Oddballs, Outliers, and Social (and Marketing) Change
I have been doing quantitative research for more years than I like to admit. I’ve seen research trends come and go. I’ve seen analytical models rise and fall in popularity. I’ve seen the pendulum swing back and forth on the virtues of qualitative vs. quantitative research techniques and methods.
Through all this, several immutable truths remain. Every researcher knows them.
♦ Too small a sample gives unreliable results. If the number of people interviewed, surveyed, studied, or examined do not represent a statistically significant sample of the population, market segment, or “persona” you are interested in, don’t bet the company on it.
♦ Well crafted qualitative research – focus groups, interviews, etc. – can often yield unexpected insights. But the significance of the insights should be tested quantitatively.
Okay, so now we are all on the same page about statistical significance.
But let’s turn the page for a moment and consider the statistically insignificant: the outliers and oddball data buried in every study.
Most people make decisions in their lives that they feel (or hope) are in their own best interest. Each of these decisions is personal and idiosyncratic. As more and more people make similar decisions, each for his own reasons, a trend emerges. Some trends grow, and some trends die. The trend’s vitality depends directly on those individual decisions made (or not made) time and time again.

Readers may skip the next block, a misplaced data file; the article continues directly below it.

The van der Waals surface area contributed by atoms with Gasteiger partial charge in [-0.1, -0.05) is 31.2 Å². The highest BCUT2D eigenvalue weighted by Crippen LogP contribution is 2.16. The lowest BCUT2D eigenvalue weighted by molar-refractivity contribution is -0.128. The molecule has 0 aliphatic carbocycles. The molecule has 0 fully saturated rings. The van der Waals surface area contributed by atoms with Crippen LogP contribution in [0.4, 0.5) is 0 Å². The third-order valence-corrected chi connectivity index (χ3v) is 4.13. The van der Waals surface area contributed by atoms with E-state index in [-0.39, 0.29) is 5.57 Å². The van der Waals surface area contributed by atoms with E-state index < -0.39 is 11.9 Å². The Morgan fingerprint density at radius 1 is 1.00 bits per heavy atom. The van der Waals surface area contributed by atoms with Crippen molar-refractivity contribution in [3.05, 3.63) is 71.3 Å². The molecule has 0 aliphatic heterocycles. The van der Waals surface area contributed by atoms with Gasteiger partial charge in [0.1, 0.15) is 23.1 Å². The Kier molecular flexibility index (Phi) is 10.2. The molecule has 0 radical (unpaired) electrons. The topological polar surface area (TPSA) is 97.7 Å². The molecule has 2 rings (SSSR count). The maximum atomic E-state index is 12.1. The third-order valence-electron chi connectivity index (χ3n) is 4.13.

These trends inevitably start small and some remain small or disappear; and some will grow. But all these early trends (or trends-to-be) are generally statistically insignificant. They represent outliers in the data that we regularly come across while doing market research. And we routinely set them aside as of no value.
But is that so? Maybe. Maybe not.
It’s become fashionable to talk about “influencers,” “thought leaders,” “trend setters,” and “early adopters.” But the iPad and SmartPhones have become ubiquitous because millions of people have, individually, found them fun and useful. Celebrity endorsements, on the other hand, are having a measurably decreased influence on politics, where they used to be far more important.
But, for the sake of argument, let’s assume that “influencers,” et al. are important. Yet their importance is with fads and fashions, not with sustainable long-term trends. Their importance is in sales. It is not in strategic planning and marketing.
I would suggest, instead, that it is the outliers and the oddball data that are the true strategic trend indicators.
Let me be clear. I am not suggesting that we invest time and energy in product/service development efforts based on oddball data.
Rather, I am suggesting that we develop a new sensitivity to the statistically insignificant. That we track the outliers over time and see if their numbers do, indeed, increase. And if they do, we need to pay attention to them as the possible harbingers of an emerging social and marketing trend.
The companies that discern trends first – and develop ways to capitalize on those trends – are the market winners in the revenue sweepstakes.
The smart CMO will pay attention to the oddballs and outliers. They have an important role to play in future marketplace success.